Framing Britney Spears | Review

by Andrew Parker

The most talked about documentary of the year thus far, Framing Britney Spears gives an impassioned overview of efforts to free one of the biggest pop stars in the world from a court order that has restricted her career and personal life since 2008. Framing Britney Spears (which is available to Canadian viewers this weekend, after making waves in the U.S. a couple of weeks ago) can’t fully expose or parse all of the reasons why Spears was placed into a controversial conservatorship following a mental health crisis, but it can deftly outline all the ways the musical superstar was driven to the brink of madness by a variety of toxic situations that she had little to no control over. To some extent, Framing Britney Spears feels unfinished, but it also offers a lot of food for thought when it comes to depicting the impact of dubious tabloid journalism and ingrained misogyny within the entertainment industry. It’s not a story about someone’s fall from grace, or even that much about a criminal conspiracy to defraud Spears out of her lucrative estate. Framing Britney Spears is best viewed as a painful, empathetic examination of someone who has been repeatedly kicked while they were down.

Britney Spears became an overnight sensation in the late 90s, riding a resurgence in the public’s taste for sugary, catchy pop music to superstardom. Her albums were going multiplatinum. She was involved in a high profile relationship with fellow singer Justin Timberlake that positioned them as the first couple of music. The contradictory marketing around her image painted Spears simultaneously like a sexy schoolgirl and a down-to-earth “girl next door” type. As with anyone performing at such a high level, Spears was beloved and criticized in almost equal measure, but at a certain point – around the time she split from Timberlake – perception around her changed in the eyes of the public. She quickly got married and had kids. Her increasingly erratic behaviour and sudden taste for partying raised a lot of eyebrows. Almost as quickly as she was wed to Kevin Federline, she was divorced, clearly despondent, and shaving her head as an act of public defiance and self-expression. Spears was made out to be an unfit mother, and as the type of celebrity who would happily lash out at the paparazzi that followed her every movement.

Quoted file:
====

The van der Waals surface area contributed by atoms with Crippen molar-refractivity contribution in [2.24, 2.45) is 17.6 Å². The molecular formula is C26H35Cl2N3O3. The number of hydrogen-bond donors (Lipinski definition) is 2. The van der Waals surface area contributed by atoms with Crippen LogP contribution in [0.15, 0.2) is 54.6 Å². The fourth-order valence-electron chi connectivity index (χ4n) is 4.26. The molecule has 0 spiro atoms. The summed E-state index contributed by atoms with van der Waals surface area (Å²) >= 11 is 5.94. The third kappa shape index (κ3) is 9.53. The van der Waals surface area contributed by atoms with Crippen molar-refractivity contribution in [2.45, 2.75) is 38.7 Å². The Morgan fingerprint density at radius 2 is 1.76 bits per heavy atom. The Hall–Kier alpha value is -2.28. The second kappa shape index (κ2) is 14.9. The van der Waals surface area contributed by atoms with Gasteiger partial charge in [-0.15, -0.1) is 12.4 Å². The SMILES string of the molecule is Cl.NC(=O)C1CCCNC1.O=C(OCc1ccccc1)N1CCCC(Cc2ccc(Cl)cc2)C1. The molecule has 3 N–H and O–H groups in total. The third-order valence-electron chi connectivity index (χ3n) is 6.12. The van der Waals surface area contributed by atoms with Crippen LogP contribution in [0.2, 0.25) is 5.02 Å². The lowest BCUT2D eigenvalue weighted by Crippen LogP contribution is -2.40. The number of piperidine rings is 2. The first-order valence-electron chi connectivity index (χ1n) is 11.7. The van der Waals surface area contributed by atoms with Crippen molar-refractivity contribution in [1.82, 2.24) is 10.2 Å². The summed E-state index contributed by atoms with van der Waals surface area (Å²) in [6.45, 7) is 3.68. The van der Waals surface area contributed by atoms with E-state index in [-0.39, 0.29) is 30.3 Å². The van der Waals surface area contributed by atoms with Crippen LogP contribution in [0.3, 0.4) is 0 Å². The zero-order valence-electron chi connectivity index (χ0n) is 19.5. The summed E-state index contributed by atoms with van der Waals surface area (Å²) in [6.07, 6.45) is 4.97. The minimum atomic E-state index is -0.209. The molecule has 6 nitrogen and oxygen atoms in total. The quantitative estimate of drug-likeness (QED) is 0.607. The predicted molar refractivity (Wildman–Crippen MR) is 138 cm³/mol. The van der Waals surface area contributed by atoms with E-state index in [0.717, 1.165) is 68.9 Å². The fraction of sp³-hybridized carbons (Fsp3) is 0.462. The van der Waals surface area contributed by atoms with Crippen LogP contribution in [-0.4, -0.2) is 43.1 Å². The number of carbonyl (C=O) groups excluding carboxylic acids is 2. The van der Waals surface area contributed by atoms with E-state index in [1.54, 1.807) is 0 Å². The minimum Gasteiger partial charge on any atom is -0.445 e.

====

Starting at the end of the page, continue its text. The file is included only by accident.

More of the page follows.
It was only when everything seemed like it couldn’t get any worse – resulting in Spears being hospitalized – that her father, Jamie, reentered his daughter’s professional career and was granted conservatorship over Britney’s career and estate. A legal ruling found that Spears was a danger to herself and incapable of overseeing her own finances, placing Jamie and attorney Andrew Wallet in charge of the singer’s life and career path. Spears would mount a successful comeback professionally, and while today it seems like she has pulled herself far back from her lowest point, the conservatorship remains a cloud over her head. In recent years, journalists and Spears’ fans have been openly questioning if the conservatorship is necessary. Primarily used as a last resort for elderly people suffering from dementia or grave illness, conservatorships are next to impossible to reverse once they’ve been put into place by a court of law. The legal battle for Spears to regain personal autonomy from her father is an ongoing one.

Framing Britney Spears is part of a larger series of documentaries produced by The New York Times, with director Samantha Stark following along with the paper of record’s in-house style: interviews with friends, lawyers, and journalists, archival footage, and editorial insight. Britney Spears’ biggest fans and anyone with a vested interest in pop music or culture likely knows a lot of these details already, so genuine bombshells and revelations are in short supply. But that doesn’t reduce the overall value of Framing Britney Spears as a teaching tool. While not much can be said about the nuts and bolts details of Spears’ conservatorship, Stark can illustrate the various ways that the media can push a seemingly normal young woman down a mentally unstable path.